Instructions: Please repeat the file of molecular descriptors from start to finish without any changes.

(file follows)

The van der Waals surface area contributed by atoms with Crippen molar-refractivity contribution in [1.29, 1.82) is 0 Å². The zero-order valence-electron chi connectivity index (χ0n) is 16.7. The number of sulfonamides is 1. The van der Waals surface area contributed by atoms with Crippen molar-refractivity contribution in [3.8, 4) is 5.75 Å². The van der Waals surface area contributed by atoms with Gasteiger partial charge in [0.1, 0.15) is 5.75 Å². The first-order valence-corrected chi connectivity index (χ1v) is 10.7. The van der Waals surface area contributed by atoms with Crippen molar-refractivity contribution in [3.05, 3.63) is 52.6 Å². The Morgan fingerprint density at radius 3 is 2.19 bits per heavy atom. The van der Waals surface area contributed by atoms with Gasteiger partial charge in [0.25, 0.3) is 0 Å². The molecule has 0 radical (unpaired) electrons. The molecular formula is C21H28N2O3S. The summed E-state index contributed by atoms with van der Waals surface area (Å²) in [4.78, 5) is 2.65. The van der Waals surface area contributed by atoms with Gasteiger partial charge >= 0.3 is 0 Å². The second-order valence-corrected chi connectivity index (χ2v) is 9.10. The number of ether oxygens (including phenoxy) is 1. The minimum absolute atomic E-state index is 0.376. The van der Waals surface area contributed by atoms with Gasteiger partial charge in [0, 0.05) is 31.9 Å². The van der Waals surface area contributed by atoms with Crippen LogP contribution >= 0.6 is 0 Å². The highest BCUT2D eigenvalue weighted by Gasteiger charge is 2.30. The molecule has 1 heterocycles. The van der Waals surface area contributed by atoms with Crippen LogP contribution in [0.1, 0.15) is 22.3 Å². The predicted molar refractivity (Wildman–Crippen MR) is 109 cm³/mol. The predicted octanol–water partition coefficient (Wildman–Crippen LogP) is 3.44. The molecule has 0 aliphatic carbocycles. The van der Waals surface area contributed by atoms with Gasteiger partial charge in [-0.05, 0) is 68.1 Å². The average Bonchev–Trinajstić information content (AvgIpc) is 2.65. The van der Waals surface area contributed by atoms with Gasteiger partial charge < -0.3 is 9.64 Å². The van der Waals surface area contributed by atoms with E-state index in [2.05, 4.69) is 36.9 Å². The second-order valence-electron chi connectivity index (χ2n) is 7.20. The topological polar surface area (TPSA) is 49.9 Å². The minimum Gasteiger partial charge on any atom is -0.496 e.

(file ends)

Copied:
The van der Waals surface area contributed by atoms with Crippen molar-refractivity contribution in [1.29, 1.82) is 0 Å². The zero-order valence-electron chi connectivity index (χ0n) is 16.7. The number of sulfonamides is 1. The van der Waals surface area contributed by atoms with Crippen molar-refractivity contribution in [3.8, 4) is 5.75 Å². The van der Waals surface area contributed by atoms with Gasteiger partial charge in [0.1, 0.15) is 5.75 Å². The first-order valence-corrected chi connectivity index (χ1v) is 10.7. The van der Waals surface area contributed by atoms with Crippen molar-refractivity contribution in [3.05, 3.63) is 52.6 Å². The Morgan fingerprint density at radius 3 is 2.19 bits per heavy atom. The van der Waals surface area contributed by atoms with Gasteiger partial charge in [0.25, 0.3) is 0 Å². The molecule has 0 radical (unpaired) electrons. The molecular formula is C21H28N2O3S. The summed E-state index contributed by atoms with van der Waals surface area (Å²) in [4.78, 5) is 2.65. The van der Waals surface area contributed by atoms with Gasteiger partial charge >= 0.3 is 0 Å². The second-order valence-corrected chi connectivity index (χ2v) is 9.10. The number of ether oxygens (including phenoxy) is 1. The minimum absolute atomic E-state index is 0.376. The van der Waals surface area contributed by atoms with Gasteiger partial charge in [0, 0.05) is 31.9 Å². The van der Waals surface area contributed by atoms with Crippen LogP contribution >= 0.6 is 0 Å². The highest BCUT2D eigenvalue weighted by Gasteiger charge is 2.30. The molecule has 1 heterocycles. The van der Waals surface area contributed by atoms with Crippen LogP contribution in [0.1, 0.15) is 22.3 Å². The predicted molar refractivity (Wildman–Crippen MR) is 109 cm³/mol. The predicted octanol–water partition coefficient (Wildman–Crippen LogP) is 3.44. The molecule has 0 aliphatic carbocycles. The van der Waals surface area contributed by atoms with Gasteiger partial charge in [-0.05, 0) is 68.1 Å². The average Bonchev–Trinajstić information content (AvgIpc) is 2.65. The van der Waals surface area contributed by atoms with Gasteiger partial charge < -0.3 is 9.64 Å². The van der Waals surface area contributed by atoms with E-state index in [2.05, 4.69) is 36.9 Å². The second-order valence-electron chi connectivity index (χ2n) is 7.20. The topological polar surface area (TPSA) is 49.9 Å². The minimum Gasteiger partial charge on any atom is -0.496 e.